Students from 35 nationalities gather in Doha for youth forum
April 06 2015 01:15 AM
Dr al-Khanji, Telefat and Vlassis speak yesterday about the Doha Youth Forum on Crime Prevention and
Dr al-Khanji, Telefat and Vlassis speak yesterday about the Doha Youth Forum on Crime Prevention and Criminal Justice. PICTURE: Jayan Orma

By Joey Aguilar
Staff Reporter

Some 124 students representing 35 nationalities will converge at the first-ever Doha Youth Forum on Crime Prevention and Criminal Justice, which begins  at the Qatar National Convention Centre tomorrow.
“The three-day event provides a platform for the youth to express their ideas and views on student issues in the region as well as challenges faced by communities in fighting and preventing crime,” Jassim Telefat, the group executive director of Qatar Foundation (QF) Capital Projects and Facilities Management, said yesterday.
“A golden opportunity will be in the hands of our youth to show us their potential, creativity and raise their voices at the highest international arena in the final declaration and recommendation in the Congress,” he explained.
The forum, considered as the first-of-its-kind in the Middle East, precedes the 13th United Nations Congress on Crime Prevention and Criminal Justice scheduled to be held in Doha from April 12 to 19.
Besides familiarising students with the role and functions of the United Nations, the forum will  engage them in various discussions on criminal justice and how to prevent crime through concrete and practical solutions.
Hamad Bin Khalifa University dean assistant for student affairs Dr Khalid al-Khanji said they had received more than 185 applications, mostly from universities and colleges in Qatar, as well as applications from secondary school students.
He pointed out that they had applied some standards in selecting the students based on their background and experience, cultural abilities and interest. Many came from higher education institutions and outstanding students from secondary schools.
Initiated by the Qatar Foundation for Education, Science and Community Development, in collaboration with the  organising committee, the forum will see youth delegates of different nationalities such as Qatar, India, Pakistan, Egypt, Sudan and Jordan (top six) tackling three of the most relevant topics the Congress will deal with.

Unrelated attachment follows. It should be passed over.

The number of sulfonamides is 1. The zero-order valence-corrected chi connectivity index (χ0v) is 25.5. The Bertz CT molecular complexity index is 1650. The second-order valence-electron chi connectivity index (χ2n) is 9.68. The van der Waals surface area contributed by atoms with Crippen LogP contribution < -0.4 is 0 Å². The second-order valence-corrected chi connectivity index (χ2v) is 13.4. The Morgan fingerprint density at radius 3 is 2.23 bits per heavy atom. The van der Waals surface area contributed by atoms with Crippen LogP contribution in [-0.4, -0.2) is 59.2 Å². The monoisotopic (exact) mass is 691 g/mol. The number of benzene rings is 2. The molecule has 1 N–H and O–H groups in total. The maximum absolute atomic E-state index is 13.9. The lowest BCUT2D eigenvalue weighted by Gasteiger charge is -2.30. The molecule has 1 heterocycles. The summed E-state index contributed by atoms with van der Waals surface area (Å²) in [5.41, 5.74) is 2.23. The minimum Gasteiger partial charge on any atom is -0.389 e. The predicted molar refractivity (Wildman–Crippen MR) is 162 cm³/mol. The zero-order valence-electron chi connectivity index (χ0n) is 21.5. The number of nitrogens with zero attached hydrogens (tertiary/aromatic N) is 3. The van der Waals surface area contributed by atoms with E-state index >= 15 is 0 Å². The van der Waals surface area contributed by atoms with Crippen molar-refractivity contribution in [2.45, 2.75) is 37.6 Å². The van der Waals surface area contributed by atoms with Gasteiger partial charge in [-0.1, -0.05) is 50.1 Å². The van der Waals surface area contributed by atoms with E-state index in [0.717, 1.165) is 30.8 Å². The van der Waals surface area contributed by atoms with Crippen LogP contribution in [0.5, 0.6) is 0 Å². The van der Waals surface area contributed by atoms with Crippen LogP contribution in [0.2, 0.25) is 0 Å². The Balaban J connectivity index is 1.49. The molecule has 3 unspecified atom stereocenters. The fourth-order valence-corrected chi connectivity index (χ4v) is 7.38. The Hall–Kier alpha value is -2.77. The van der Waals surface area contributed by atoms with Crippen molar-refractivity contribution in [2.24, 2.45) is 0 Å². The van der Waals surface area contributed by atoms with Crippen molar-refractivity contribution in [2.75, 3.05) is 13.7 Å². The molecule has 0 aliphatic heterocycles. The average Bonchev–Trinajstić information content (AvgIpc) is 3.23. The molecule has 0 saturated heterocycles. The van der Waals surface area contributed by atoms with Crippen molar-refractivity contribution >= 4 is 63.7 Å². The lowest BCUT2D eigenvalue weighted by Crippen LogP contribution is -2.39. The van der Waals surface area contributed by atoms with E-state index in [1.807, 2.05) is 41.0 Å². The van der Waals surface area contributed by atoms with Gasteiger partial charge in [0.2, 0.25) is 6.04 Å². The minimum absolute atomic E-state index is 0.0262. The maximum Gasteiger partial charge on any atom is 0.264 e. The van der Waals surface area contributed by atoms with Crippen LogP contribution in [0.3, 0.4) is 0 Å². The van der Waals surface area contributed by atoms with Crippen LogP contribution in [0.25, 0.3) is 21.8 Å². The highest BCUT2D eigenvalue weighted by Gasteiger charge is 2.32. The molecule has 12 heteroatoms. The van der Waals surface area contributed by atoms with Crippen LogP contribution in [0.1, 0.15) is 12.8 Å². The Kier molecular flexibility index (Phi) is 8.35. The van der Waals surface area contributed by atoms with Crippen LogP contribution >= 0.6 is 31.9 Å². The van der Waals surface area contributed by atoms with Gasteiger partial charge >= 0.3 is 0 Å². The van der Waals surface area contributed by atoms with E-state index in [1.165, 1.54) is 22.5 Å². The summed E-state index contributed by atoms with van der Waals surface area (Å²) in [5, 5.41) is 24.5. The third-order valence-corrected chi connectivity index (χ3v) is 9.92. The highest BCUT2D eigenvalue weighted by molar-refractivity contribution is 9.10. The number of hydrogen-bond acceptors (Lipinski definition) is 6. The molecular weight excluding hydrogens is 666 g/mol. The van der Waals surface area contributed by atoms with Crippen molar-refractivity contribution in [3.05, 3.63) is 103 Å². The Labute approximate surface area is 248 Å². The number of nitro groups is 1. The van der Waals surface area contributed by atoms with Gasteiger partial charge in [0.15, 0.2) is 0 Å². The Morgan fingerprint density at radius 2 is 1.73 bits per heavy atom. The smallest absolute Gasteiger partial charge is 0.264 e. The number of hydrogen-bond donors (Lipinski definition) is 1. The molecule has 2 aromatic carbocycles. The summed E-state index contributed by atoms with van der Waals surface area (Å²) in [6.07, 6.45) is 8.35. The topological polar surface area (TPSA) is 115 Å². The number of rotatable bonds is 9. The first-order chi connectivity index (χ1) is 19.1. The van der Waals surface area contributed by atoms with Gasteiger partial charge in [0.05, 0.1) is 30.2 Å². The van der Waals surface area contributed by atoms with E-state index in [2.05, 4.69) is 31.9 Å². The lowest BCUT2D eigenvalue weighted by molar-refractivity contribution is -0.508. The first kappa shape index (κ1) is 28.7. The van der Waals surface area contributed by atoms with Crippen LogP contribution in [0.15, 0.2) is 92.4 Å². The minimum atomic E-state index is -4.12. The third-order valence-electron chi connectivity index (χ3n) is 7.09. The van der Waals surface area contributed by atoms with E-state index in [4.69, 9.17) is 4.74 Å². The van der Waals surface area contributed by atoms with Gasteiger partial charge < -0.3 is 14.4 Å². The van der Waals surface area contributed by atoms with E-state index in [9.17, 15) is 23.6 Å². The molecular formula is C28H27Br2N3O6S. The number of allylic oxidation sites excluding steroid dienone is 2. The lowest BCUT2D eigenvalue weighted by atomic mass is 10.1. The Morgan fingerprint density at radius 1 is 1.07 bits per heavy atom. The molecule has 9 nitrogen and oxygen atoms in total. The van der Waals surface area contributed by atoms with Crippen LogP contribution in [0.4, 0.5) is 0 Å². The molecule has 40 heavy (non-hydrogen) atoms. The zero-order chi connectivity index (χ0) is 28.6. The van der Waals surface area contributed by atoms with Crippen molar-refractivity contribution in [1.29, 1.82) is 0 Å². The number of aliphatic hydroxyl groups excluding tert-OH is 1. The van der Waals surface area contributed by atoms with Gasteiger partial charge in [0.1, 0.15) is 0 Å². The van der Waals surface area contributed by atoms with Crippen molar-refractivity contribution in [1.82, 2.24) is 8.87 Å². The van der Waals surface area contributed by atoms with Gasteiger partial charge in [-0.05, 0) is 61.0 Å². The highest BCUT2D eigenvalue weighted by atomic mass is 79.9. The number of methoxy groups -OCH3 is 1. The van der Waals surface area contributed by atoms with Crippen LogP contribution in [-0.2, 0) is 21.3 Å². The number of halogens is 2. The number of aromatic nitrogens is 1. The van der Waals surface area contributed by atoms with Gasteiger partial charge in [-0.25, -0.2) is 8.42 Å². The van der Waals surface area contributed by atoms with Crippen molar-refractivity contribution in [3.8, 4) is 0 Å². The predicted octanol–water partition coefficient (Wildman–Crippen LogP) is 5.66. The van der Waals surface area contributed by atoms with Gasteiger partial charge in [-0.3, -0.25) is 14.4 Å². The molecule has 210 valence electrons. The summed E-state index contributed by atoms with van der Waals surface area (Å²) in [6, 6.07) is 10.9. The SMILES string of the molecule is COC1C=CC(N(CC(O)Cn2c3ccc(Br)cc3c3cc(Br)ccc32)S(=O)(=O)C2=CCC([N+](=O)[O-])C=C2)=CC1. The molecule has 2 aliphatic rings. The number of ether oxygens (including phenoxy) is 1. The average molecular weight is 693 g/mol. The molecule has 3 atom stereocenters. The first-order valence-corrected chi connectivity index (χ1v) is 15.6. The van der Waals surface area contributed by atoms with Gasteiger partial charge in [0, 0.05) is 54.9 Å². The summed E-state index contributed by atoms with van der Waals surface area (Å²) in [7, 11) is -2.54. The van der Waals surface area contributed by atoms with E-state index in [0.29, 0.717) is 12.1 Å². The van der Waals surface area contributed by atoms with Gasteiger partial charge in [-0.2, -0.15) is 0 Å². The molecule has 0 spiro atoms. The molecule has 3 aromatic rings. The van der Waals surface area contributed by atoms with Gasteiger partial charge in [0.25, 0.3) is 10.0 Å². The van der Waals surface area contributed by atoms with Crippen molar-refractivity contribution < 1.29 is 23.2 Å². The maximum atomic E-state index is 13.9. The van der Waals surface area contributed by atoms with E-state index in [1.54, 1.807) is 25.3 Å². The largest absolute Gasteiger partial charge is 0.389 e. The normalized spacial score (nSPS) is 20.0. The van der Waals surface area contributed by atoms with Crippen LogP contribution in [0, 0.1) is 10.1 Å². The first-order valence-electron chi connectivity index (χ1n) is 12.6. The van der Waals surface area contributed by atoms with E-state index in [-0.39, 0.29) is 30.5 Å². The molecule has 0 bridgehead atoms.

“One has to do with the rule of law and the role of criminal justice institutions in supporting the rule of law,” said Dimitri Vlassis, chief of Corruption and Economic Crime Branch at the UN Office on Drugs
and Crime, at the press conference.
Participants will role-play the 13th United Nations Congress on Crime Prevention and Criminal Justice as part of the forum to discuss the three designated themes.
The first theme addresses successes and challenges in implementing comprehensive crime prevention, criminal justice policies and strategies to promote the rule of law at national and international level, and support sustainable development.
The second theme questions national approaches to public participation in strengthening crime prevention and criminal justice.  
The final theme will engage the students on their responses to evolving forms of crime such as cybercrime and trafficking in cultural property, including lessons learned and international cooperation.
After the deliberation, participants will discuss and formulate their vision for the future based on the topics they have selected.
“They will be communicating with the broadest possible range of constituencies in the area of crime prevention and criminal justice from decision makers, ministers, deputy minister, heads of departments, representatives of all the institutions that comprise the criminal justice system from prevention through law enforcement, judiciary, to corrections and rehabilitation,” Vlassis said.
He also announced that Japan had offered to host the next congress in 2020.
A large delegation of Japanese will be coming not only to participate in the deliberation of the Congress but also try to learn from Qatar in organising the event. Page 28

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